When journalists are caught lying outright, they can be fired, and can even find their careers terminated. Take Janet Cooke, the Washington Post reporter who made up a story about a young drug user. A decade after her firing, she was earning $6/hour as a Liz Claiborne clerk in a department store. Or consider Stephen Glass, who famously made up stories at the New Republic. He landed on his feet as a fiction writer, but his journalism days are over.
So what to do about George Bush and his gang of fabulists, who now, thanks to a study by the Center for Public Integrity and the Fund for Independence in Journalism, stand shown to have lied to Congress and the American people 935 times in what the two organizations say was “part of an orchestrated campaign that effectively galvanized public opinion and, in the process, led the nation to war under decidedly false pretenses."
Clearly we’ve come a long way from that first President named George who, at least in popular mythology, “couldn’t tell a lie.”
The idea that Americans would be willing to impeach a president for lying about a sexual act, or that they would reject a candidate for plagiarizing part of a speech, but that they would then simply shrug at hard evidence that a president, along with his vice president, secretary of state, defense secretary and national security adviser had all lied in a conscious, coordinated conspiracy to trick them into a disastrous war is hard to believe.
At this point, we should have hordes of people pressing on the iron fences of the White House, armed with pitchforks, baseball bats and cattle prods, ready to storm the place and wreak vengeance. Where are the angry relatives of dead and maimed soldiers? Where are the idealistic students? Where are the taxpayers who’ve been robbed blind? Where’s the outraged Congress? Where are the incensed editorialists in the media?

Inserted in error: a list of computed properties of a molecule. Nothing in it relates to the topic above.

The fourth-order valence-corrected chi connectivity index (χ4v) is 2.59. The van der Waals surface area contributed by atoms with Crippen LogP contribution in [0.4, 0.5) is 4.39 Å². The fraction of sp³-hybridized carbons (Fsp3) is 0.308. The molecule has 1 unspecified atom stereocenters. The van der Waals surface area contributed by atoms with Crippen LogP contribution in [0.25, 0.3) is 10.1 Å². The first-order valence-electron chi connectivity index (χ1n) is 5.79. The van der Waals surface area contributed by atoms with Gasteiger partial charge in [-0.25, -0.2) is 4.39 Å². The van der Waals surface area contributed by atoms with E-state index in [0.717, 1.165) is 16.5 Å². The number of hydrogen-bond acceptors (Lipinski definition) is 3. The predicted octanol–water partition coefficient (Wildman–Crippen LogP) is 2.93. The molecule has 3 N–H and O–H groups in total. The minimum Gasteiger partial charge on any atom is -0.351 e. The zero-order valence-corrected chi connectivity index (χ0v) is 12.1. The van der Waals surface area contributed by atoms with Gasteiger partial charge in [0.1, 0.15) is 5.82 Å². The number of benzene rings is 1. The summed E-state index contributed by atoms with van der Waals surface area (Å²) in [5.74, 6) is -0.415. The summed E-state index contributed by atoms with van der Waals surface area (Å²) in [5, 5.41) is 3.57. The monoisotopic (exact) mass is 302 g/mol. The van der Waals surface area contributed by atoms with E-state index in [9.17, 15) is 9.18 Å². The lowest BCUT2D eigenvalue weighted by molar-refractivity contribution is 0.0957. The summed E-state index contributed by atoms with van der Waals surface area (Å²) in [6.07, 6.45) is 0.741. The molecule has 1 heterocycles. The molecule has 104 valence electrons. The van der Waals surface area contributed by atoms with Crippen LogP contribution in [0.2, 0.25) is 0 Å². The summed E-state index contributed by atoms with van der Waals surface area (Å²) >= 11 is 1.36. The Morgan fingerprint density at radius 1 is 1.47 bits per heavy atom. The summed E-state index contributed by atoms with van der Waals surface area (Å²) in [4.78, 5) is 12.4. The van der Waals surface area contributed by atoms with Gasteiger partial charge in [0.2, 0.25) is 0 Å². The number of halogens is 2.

Hey! Wake up! This is a goddamned outrage?
We all knew it, of course, but until now, thanks to a news media that has long since stopped reporting on serious issues, particularly where it involves criticism of the powerful, we could hide behind the belief that it was all “business as usual” in Washington, a truth-challenged city to be sure.
But now we know. Now there is no hiding from the truth. Now we have it documented and quantified in a way that makes the enormity of the offense clear and undeniable.
Now we are required to take action.
No editorial writer worthy of the name can ignore this scandal. No member of Congress can ignore this affront to the Constitution. No citizen can ignore this abuse.
There is only one appropriate response to the crime that has been documented here by the Center for Public Integrity and the Fund for Independence in Journalism, and that is impeachment. We have the crime laid out before us. We have the evidence in hand. It is now the obligation of the House to hold an impeachment hearing in which that evidence will be put before the members. After that, there must be a vote on an article of impeachment, against Bush, Cheney, Rice, Powell and Rumsfeld, for lying to the American people.
No president, no vice president, no senior cabinet officer, can be permitted to commit a treasonous act as serious as lying the nation into a needless war, and be permitted to remain in office. To allow such treachery to go unchallenged is to tell all future administrations that truth and openness have no place in American government. To allow this crime to pass is to declare that democracy in America is moribund, for the people can only be sovereign as long as they are given the truth about what their government and their leaders are doing.
No member of Congress who sits idly by and refuses to call these lying leaders to account deserves reelection.
A government based upon lies is by definition a dictatorship.
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